Friday, December 11, 2009

Elliott Carter's B'day 101

“When I decided to become a composer, my parents were very much opposed to this – I talked it over with them and I think on the whole they were probably right because to be a composer in America especially at that time, was a very difficult thing to do, impossible to make a living as a composer of serious music. I was very determined to do this and my parents were very determined to stop me. However, I did succeed in doing it in any case and they relented a little bit and began to help me, especially my mother who felt that if I was SO determined to do this, I would be very unhappy if I didn't...”

(The composer, Elliott Carter, reminiscing, in Frank Sheffer's A Labyrinth of Time - see below.)

It's been a quiet year for Elliott Carter, apparently – no daily tread of interviewers pounding their beat to his door for an interview with the revered master in the year leading up to his 100th Birthday, no almost constant coverage in the arts press, keeping us posted on every new piece he had been composing, that was being premiered or performed somewhere in the world in advance of the centennial of his birth.

(see photo, right, taken at the Carnegie Hall Celebration on his 100th Birthday with conductor James Levine and pianist Daniel Barenboim. Photo posted by New Music Box at Facebook.)

In fact, since then, I've seen nothing in preparation for his birthday today – he turns 101 today and while that is not as significant to most people (I suppose they'll wait until he turns 110 or 125 for the next one), I find it surprising that, on his “B'day 101” I can find nothing in the press on-line regarding what he's been up to this past year: is he still composing? What has he written? What has been premiered? I'm still hoping for the 6th String Quartet which I remember reading was being commissioned by the Pacifica Quartet (who recently recorded “all 5” of the quartets for Naxos – I had heard them play "all 5" of them last year, just as I had “all 3” of them when he had turned 70 and most people felt the 3rd was likely to be his last quartet - one can still hope!).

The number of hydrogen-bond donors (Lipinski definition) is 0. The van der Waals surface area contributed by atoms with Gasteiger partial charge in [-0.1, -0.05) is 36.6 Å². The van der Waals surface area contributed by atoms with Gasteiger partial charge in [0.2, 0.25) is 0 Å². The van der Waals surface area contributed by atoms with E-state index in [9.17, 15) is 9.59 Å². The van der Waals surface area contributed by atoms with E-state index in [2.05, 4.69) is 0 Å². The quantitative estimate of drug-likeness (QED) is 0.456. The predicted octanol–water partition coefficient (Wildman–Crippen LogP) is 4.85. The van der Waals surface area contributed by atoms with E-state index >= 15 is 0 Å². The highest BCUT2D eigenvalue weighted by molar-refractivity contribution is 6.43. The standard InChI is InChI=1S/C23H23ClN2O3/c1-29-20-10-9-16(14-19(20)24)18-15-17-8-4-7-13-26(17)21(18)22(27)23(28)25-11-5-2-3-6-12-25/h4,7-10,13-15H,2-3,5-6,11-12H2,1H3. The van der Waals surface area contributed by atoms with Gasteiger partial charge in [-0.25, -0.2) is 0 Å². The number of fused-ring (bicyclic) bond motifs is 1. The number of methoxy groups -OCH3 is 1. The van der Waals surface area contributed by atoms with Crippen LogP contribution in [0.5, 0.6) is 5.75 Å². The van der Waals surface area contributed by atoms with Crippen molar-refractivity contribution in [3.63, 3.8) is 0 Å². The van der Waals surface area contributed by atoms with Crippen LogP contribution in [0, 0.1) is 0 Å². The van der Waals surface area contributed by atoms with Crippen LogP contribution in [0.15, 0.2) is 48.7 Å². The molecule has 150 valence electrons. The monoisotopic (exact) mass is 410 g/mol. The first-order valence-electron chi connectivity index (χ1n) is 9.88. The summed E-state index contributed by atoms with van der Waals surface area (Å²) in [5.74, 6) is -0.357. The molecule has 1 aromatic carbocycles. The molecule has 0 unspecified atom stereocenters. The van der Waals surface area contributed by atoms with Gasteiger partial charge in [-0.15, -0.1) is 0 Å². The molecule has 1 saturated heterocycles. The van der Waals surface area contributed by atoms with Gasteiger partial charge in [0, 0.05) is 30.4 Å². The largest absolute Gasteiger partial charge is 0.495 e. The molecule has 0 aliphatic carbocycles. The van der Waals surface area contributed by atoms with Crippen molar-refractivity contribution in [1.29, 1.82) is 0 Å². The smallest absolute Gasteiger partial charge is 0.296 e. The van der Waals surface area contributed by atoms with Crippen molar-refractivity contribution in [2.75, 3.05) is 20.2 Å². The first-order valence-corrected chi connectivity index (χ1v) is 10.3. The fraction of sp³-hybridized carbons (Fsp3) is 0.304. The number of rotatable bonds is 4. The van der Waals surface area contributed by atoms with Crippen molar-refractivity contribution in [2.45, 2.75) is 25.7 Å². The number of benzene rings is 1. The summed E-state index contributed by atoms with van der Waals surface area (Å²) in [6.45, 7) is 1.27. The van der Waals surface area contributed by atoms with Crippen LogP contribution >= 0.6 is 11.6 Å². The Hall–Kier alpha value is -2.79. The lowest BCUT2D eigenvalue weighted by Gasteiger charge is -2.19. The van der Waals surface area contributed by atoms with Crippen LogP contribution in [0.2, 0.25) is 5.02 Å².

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UPDATE: 12-14-2009
Someone at New Music Box told me, through their Facebook page, 'rumor has it he just completed a new wind quintet.' Jerry Bowles, at Sequenza 21, commenting on a post that said Carter was 'hale, hearty and busily composing,' mentioned that Bridge Records will be releasing Vol. 8 in their Carter series with some of his most recent works, each of them a premiere recording!
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You can read my previous posts about Elliott Carter: about the Carter Quartets here, and about hearing the premiere of his Clarinet Quintet here, about his 100th Birthday, here, and a friend's report of a birthday concert, here.

So here are some new links to some “old interviews” and programs.

For those who are new to Carter, here is a very good radio documentary from 1983 though I think the newest music dates from 1978 or so, the time I was living in New York and sat behind the composer to hear “all 3” of his string quartets and heard the world premiere of his vocal work, “Syringa,” which is included at the end of this broadcast, recorded with the same performers I'd heard at its premiere.

It's almost 2 hours, divided into two parts, proceeding chronologically, containing several excerpts as well as complete performances of works like the Sonata for Flute, Oboe Cello and Harpsichord, the 2nd String Quartet, the Symphony of 3 Orchestras and Syringa, a fascinating work setting the words of John Ashberry in the mezzo-soprano's voice and Greek texts (in Greek, no less) in the bass's voice.

An important biographical documentary is the film A Labyrinth of Time by Frank Sheffer, released in 2004, which is available here from Naxos.

You can see the whole 90 minute film in these 4 clips at this Chinese web-site: if you get the page with all the various anime ads and distractions, click on “full screen view” (the rectangle icon within single quotes).

Part 1 
Part 2 
Part 3 
Part 4 

Happy Birthday, Mr. Carter – I hope this day finds you well and happy.

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